Haji Ayub Afridi
|Haji Ayub Afridi|
|Deputy for the Federally Administered Tribal Areas|
6 August 1990 – 1993
|Born||Khyber Agency, Pakistan, Afridi tribe|
Islamic Democratic Alliance 1990–93|
Pakistan Peoples Party 1993–2009
|Occupation||Drug smuggler, politician|
Haji Ayub Afridi or Ayub Afridi was a Pakistani drug lord turned politician. He is called the founder of the Afghan heroin trade. After the September 11 attacks he was seen as an ally to the US attacks against the Taliban. He has also been approached by United States as a part of their efforts to exert control over Afghanistan.
Afridi grew up in the Landi Kotal, the principal city located in Khyber Pass, Khyber Agency. He was an ethnic Pashtun belonging to the Afridi tribe of Zakha Khel. He started life as a truck driver but quickly used his transportation connections to make a small fortune smuggling gold. In the 1980s he forged close ties with Pakistan's military led by general Zia ul-Haq.
Ayub Afridi died in November 2009 in his 70s. He is buried in the Ayub Afridi Kalay, Landi Kotal.
Involvement in the Soviet war in Afghanistan
Afridi was a key player in the Soviet war in Afghanistan. In close collaboration with the CIA, he was able to supplement huge amounts of money for the Mujahideen in Afghanistan through his growing of poppies to supply the heroin trade. Using his smuggling network to move weapons supplied by the CIA to the mujahidin rebels fighting inside Afghanistan. Afridi used the same channels to move Afghan opium to secret laboratories in Pakistan's Federally Administered Tribal Areas. Afridi was elected as a Member of National Assembly, Pakistan, in 1990. He contested the election as a free candidate from Khyber Agency.
In December 1995, the Americans were able to trick Afridi into leaving his sanctuary in Afghanistan and coming to Pakistan by promising him right of passage. As soon as he touched down in Pakistan, he was arrested in connection with importing hashish into Belgium. He served three years of his sentence before being shipped to Pakistan on 25 August 1999 after serving a three and a half-year sentence in a US prison and paying a 50,000-dollar fine. An agreement was reached where he would face another trial in Pakistan. In Pakistan he was given a seven-year sentence for the same charge, importing hashish into Belgium. He only served a few weeks of his sentence.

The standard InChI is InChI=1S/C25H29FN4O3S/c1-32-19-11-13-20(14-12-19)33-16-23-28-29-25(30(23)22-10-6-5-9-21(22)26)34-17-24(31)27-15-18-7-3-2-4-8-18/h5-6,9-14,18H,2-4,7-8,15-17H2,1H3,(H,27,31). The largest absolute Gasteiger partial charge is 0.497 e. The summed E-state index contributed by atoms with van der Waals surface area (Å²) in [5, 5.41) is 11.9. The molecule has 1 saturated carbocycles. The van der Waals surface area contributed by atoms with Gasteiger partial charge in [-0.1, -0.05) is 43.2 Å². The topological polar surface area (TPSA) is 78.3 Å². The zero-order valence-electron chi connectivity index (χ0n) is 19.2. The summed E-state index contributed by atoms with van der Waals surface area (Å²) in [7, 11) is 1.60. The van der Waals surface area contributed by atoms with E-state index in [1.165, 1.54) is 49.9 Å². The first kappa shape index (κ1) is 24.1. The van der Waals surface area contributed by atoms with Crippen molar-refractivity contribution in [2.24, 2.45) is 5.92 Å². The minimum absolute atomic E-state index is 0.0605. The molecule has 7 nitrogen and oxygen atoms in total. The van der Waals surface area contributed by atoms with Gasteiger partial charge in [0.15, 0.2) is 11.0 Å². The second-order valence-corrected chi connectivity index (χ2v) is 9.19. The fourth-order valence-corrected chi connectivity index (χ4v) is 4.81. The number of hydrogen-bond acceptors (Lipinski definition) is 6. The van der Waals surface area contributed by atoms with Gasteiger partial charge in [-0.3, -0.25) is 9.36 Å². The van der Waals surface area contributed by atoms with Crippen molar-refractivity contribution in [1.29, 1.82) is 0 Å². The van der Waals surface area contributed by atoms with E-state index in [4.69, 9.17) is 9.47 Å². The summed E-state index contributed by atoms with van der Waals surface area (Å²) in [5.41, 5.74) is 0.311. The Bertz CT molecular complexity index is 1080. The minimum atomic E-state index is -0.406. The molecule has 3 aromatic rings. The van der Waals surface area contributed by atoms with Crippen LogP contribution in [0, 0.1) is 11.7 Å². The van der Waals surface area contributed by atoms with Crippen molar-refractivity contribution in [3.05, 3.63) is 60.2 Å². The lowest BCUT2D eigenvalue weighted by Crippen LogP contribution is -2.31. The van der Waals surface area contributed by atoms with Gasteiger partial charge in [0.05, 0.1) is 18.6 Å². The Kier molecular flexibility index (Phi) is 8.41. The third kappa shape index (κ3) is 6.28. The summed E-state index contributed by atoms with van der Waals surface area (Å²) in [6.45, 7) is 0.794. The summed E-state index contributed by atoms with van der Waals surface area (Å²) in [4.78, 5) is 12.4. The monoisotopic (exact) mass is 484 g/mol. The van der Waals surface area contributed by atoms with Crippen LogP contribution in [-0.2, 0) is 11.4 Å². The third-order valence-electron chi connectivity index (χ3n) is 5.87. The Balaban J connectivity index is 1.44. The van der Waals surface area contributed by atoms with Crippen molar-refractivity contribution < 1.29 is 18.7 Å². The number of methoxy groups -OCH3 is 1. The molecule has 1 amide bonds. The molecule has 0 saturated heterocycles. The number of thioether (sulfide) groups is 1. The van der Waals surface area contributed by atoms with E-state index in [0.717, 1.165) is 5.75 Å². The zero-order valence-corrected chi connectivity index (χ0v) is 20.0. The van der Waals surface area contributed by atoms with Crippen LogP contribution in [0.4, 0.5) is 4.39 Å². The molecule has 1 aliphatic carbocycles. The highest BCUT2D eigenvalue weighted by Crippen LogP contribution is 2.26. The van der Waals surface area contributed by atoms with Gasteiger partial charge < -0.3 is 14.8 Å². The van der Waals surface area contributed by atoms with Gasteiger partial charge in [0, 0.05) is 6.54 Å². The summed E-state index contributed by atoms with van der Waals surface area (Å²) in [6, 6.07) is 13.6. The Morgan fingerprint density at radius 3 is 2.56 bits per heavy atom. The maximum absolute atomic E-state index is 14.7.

Most of his property at various posh areas in Pakistan was confiscated by the Government of Pakistan. As is the custom in with the Maliks of the area, in mid-eighties he built a well-fortified residence, known as Ayub Afridi Kalay (Ayub Afridi village), in Landi Kotal in Khyber Agency.
After the September 11 attacks he was freed from prison in Karachi after serving just a few weeks of a seven-year sentence for the export of 6.5 tons of hashish, seized at Antwerp, Belgium, in the 1980s. He had also been fined 4 million rupees (US$82,000). No reasons were given for Afridi's release, or under which legislation he was allowed to return to his home town in Khyber Agency in Federally Administered Tribal Areas.
2005 legal trouble
In 2005 Afridi was accused of international drug trafficking and ordered to appear before the Pakistani Supreme Court on 17 November 2005 in an appeal challenging an order of the special appellate court against the forfeiture of his assets. Afridi was sentenced by the Pakistani Anti-Narcotics Force (ANF) Court in a drug smuggling case and was declared absconder when he failed to appear before the court. On 30 March 2006 the Supreme Court allowed the Anti Narcotics Force to confiscate a 100-room 'palace' and other properties worth Rs 167.8 million.
- Syed Saleem Shahzad (4 December 2001). "US turns to drug baron to rally support". Asia Times Online. Retrieved 14 July 2009.
- Suroosh Alvi on VBS (12 February 2007). "The Gun Markets of Pakistan". VICE. Retrieved 15 July 2009.
Suroosh Alvi:[Afridi] is the founder of the heroin trade.
Naeem Afridi:Not the trade. Basically, the idea... Suroosh Alvi:The concept... of what ...
Naeem Afridi:of heroin
- Richard McGill Murphy (16 October 1997). "The rise and fall of a drug lord". Forbes.com. Retrieved 14 July 2009.
- "Ayub Afridi". khyber.org. 2009. Retrieved 14 July 2009.
- Ron Synovitz (2009). "Afghanistan/Pakistan: U.S. Indicts 11 In Connection With Drug Ring". Globalsecurity.org. Retrieved 14 July 2009.
- Staff report (17 November 2005). "Drug baron Ayub Afridi appears in SC today". Daily Times. Retrieved 14 July 2009.
- Mohammad Kamran (30 March 2006). "Ayub Afridi's property seized". Daily Times. Retrieved 14 July 2009.